Why Off-White Is More Than Just a Fashion Brand
Why Off-White Is More Than Just a Fashion Brand
- Words Xavier Spurlock
- Date July 25, 2017
Off-White isn’t a fashion brand; it is a catch-all—a space that Virgil Abloh can deposit all of his ideas, concepts and experiments in. These ideas come in the form of any medium that Abloh can step into and alter, whether it be DJing, designing fashion or curating art. Added together, these many creative outputs unify under the entity known as “Off-White”.
Abloh once said that Off-White is a playground where he attempts to get the world to understand his ideas.
The term [fashion designer] doesn't sit well with me because I feel like I'm not, Abloh said during a speech at Columbia University.
I just think. The reason why the projects scale across different platforms is because the idea of putting things in a box just doesn't work for me.
Off-White's mission automatically disqualifies it from being placed solely in the category of fashion. Its purpose isn’t to make good clothes like some of Abloh’s LVMH Prize Finalist-peers (e.g. Craig Green or Faustine Steinmetz) or to create a lifestyle label. Even though aspects of it falls into these categories, Off-White’s main purpose is to be a representative for street culture and allow it to transcend into an art movement, using any, and every, medium necessary to do so.
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Although Abloh’s background is in architecture and civil engineering, half of his time at school “was also spent on hip-hop, skateboarding, and all things that make the 90s the 90s.” While attending school he knew his plan wasn't to necessarily design buildings. He just needed a major that would allow him to learn design.
In 2003, he skipped his final critiques to meet with Kanye West’s manager and began working with West that same year. While with West, Abloh created merchandise for the
Glow In The Dark Tour, designed the Yeezus album artwork, and was the art director for the album Watch the Throne.
It was in 2012, when Abloh directed a fashion video with graffiti artist Jim Joe, that he first created something that would embody what Off-White represents today. With his own vision in mind. The video featured members of the A$AP Mob wearing clothing that Abloh designed specifically for the project. The clothing alluded to the belief that, in order to make it out of a bad neighborhood, you have to cook crack or become an athlete of Michael Jordan-esque proportions.
This video was titled
A Team With No Sport—and consequently our first introduction to Pyrex Vision. As we’d ultimately come to see with Off-White, Pyrex Vision quickly became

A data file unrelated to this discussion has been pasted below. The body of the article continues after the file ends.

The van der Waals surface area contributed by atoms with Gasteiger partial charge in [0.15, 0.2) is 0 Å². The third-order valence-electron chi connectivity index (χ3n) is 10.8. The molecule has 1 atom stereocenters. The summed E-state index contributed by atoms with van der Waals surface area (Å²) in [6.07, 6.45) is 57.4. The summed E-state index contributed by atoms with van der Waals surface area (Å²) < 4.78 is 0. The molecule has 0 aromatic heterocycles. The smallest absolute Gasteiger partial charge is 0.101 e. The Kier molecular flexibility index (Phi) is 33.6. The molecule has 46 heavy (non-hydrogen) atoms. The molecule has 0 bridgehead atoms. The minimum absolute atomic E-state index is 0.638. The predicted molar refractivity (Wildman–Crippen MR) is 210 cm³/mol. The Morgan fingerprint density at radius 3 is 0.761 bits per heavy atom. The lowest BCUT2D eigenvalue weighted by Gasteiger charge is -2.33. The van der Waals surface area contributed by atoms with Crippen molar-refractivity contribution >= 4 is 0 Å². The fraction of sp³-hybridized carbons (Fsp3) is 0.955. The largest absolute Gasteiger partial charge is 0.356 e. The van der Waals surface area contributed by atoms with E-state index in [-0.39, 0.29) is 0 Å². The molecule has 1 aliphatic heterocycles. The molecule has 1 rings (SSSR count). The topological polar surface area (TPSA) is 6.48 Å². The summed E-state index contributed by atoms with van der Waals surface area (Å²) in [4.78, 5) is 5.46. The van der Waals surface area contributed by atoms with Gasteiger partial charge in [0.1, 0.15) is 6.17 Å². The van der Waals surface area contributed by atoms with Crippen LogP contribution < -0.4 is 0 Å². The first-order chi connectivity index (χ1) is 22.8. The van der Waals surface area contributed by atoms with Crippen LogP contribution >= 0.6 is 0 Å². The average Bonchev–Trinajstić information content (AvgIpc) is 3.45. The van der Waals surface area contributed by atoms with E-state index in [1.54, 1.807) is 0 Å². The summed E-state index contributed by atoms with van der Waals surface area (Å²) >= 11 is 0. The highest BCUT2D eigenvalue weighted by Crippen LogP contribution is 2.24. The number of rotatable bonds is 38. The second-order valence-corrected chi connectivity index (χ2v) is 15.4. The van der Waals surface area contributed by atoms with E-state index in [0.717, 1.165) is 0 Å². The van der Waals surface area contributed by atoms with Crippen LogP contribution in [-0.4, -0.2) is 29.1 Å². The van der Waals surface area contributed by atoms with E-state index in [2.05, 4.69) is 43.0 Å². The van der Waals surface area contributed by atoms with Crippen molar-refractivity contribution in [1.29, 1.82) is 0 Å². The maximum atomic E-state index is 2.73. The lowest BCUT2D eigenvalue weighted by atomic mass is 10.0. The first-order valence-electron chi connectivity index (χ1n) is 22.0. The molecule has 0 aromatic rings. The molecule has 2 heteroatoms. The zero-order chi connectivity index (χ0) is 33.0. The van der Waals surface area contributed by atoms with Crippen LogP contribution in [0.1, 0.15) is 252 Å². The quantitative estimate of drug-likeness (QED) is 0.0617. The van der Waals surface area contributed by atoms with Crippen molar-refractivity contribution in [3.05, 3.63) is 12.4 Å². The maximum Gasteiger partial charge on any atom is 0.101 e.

the brand to have even though—in Abloh’s mind—it wasn't “fashion.”
Pyrex wasn't fashion to me, Abloh explained in the Summer 2017 issue of 032c.
It was a poem: Pyrex 23, how to make it out the hood. Either you have to be an amazing basketball player are have to be able to sell crack.
After being constantly unsatisfied with the music they were hearing when they went to clubs, Abloh, along with Matthew Williams, Heron Preston, and JJJJound, founded DJ group #BEENTRILL#. The founding members couldn't understand why DJs weren't playing the songs that were extremely popular on the internet in the clubs. So, out of sheer frustration, they decided to play the music for themselves.
We were playing music off our laptops that we weren't hearing in the club and we questioned that, Heron Preston explained during a talk hosted by Trans94.
Like how come we're not hearing the music that we love so much in the clubs? How come the DJs aren't turning up how we want them to turn up? F**k that. We're going to throw the parties now.
A multidisciplinary artist, Abloh has the ability to continuously spot open lanes within culture and seamlessly fill the void. As a result, what began as an aimless endeavor has transformed into a dominant, all-encompassing force.
We started DJing out of necessity because we wanted better music, Abloh once said. “That was one of the first instances [of realizing] that everything is editable. You can change everything."
Abloh’s style sphere of influence is not limited simply to fashion design. His wardrobe also challenges popular (and occasionally insular) industry conception. During a series of meetings with LVMH executives and a jury panel of fashions finest—Raf, Karl, Phoebe, to name a few—as part of the 2015 LVMH prize, Abloh used the opportunity to try and get the fashion establishment to understand the value of a person coming from an unfamiliar territory—in this case, street culture. Abloh wore a Supreme shirt to every meeting, as a visible reminder that his viewpoint, while different, was valid,